Losing Homes And Identities: How Assam Floods Made It Worse For Those Excluded From NRC

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This post is also a part of YKA's user-run series, Excluded - Understanding the CAA and NRC, by Indian Civil Liberties Union, curated by YKA top user Sanobar. Join the conversation by adding a post here.

I hear echoes of wailing

O’ foreigner friend, ill-fated

 – Bhupen Hazarika, ‘Chameli Memsahib’

Environment has played an important role in human history. From the rise and fall of empires to trade, wars and conquests, the changing pattern of the environment has shaped the course of the story of the people of the earth. In this story, water has played the most important role. Cities were formed around sources of water and civilizations were destroyed by water. Water has caused the most massive recorded displacements and loss. In India today, as thousands struggle to prove their citizenship, many have been reduced to the status of climate refugees because erosion or floods have swept their lands.

The National Register of Citizens In Assam

People wait to check their names on the final draft of the state’s National Register of Citizens after it was released. (PTI Photo)

The National Register of Citizens (NRC) is a register that will contain the names of Indian citizens. After the census of 1951, a NRC was prepared by making a record of particulars of all the individuals specified during the Census of 1951.

Now NRC is updated in Assam to include the names of those people (or their families) who appeared in the National Register of Citizens of 1951, or else in one of the Electoral Rolls up to the midnight of March 24, 1971, or in some of the other acceptable documents issued up to midnight of March 24, 1971, which would demonstrate their existence in Assam or in any part of India on or before March 24, 1971.

Almost two million people did not make it to the final list, and the tribunals declared them foreigners stripping them of their citizenship rights and privileges. They now face the risk of being detained or deported.

The Annual Assam Floods

Assam’s topographic uniqueness makes it prone to floods; the mighty Brahmaputra carries with itself a huge amount of water and sediments. Assam also lies in a high-risk seismic zone; this means that landslides are common, and they push soil and debris into the water. This, in turn, raises the level of the sea bed and reduces the water-carrying capacity of the river. Large parts of Assam lie in a meteorological zone that is marked by surplus rainfall. A large amount of rain in a relatively short time makes it difficult to control floods. The Brahmaputra flows through a narrow valley, and there are forests on either side, but the rest of the low-lying area is used for farming. If the river overflows, as it occasionally does, the water spills over and gushes to reach these narrow pieces of land. From steep slopes, the water streams out to the heavily populated plains.

Thousands are affected, and yet, hardly do the floods make a national headline. They suffer the loss of lives, animals, land, homes and livelihood. Additionally, this time, many might have lost their right to claim to Indian citizenship.

Floods In The Times Of NRC

Those who submitted land ownership records of eroded land cannot prove anything. This effectively means that these people are now climate refugees.

As the officials were in the final stages of hearing claims and objections for citizenship, floods stuck Assam and flood rescue workers struggled to evacuate people from the homes as they refused to leave without their documents. Parvesh Kumar, a National Disaster Response Force officer in Morigaon district, says, “There is huge flood water and strong current in the Brahmaputra. Water is entering the villages first, and we are tasked with this challenging operation to evacuate people. When we go to bring them, almost everyone carries a bunch of papers: their NRC documents. People are ready to leave everything but not their NRC file.”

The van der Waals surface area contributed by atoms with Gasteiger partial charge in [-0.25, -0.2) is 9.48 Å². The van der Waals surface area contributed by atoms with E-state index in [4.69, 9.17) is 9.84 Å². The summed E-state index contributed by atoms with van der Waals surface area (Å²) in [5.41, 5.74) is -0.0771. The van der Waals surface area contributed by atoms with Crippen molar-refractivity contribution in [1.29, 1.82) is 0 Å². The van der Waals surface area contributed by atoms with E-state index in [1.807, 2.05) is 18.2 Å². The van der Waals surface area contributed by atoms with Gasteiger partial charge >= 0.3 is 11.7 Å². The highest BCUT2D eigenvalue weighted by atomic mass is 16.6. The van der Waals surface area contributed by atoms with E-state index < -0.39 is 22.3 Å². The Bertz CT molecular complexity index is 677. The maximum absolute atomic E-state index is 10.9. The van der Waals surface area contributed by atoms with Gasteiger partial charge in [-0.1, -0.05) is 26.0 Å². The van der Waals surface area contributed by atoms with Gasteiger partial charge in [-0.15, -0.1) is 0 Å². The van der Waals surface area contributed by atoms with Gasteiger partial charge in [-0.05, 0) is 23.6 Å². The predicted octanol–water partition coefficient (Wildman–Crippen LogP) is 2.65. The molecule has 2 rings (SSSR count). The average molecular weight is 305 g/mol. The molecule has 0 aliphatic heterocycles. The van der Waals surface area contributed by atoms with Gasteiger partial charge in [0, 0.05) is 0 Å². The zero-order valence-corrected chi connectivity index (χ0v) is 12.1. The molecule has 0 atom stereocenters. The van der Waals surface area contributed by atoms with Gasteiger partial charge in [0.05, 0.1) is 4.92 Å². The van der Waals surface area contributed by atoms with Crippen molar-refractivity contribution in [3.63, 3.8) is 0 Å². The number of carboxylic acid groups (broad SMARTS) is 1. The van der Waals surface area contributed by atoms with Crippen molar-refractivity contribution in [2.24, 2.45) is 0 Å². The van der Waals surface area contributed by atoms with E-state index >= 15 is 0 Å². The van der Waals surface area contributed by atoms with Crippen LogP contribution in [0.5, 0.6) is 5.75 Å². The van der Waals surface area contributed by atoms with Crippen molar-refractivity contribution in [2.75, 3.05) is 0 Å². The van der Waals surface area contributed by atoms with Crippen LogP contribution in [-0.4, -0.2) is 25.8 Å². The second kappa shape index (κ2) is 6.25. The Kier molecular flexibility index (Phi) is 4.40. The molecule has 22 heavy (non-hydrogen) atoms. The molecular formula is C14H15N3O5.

When the final list of NRC came out, almost 1.9 million people’s documents were found to be incomplete, and they had 120 days to file an appeal before the Foreign Tribunal. Many had submitted their land documents.

The NRC Assam had an option where people had to show pre-land ownership documents with links to the ancestor, who figures in the document as the owner. Thus, old documents have become the key to establishing citizenship. If these documents are missing, or have small mistakes, or if the land itself does not exist anymore, there can be a serious problem.

In the year 2017, the government of Assam made a rule that those whose land had been lost due to erosion will no longer have to pay taxes. So, those who submitted land ownership records of eroded land cannot prove anything. This effectively means that these people are now climate refugees and effectively ‘foreigners’ if they fail to give proof through any other documents.

Climate Change And A Looming Disaster

Earth’s climate is changing at a rate faster than most scientific studies predicted. For some, like the affected people in Assam, this change could bring disaster. It is time that we understand that mayhem climate change can bring about and force people to leave their homes. Most of those settled on the bank of river Brahmaputra and its tributaries—these immigrants are the victims of flood and erosion, which make them homeless and landless. People displaced by climate need protection and assistance, and it is time we all come together to protect them and increase their resilience. Climate change will not spare anyone, and knowledge and working together might be the only thing that saves us.

Featured image via Flickr
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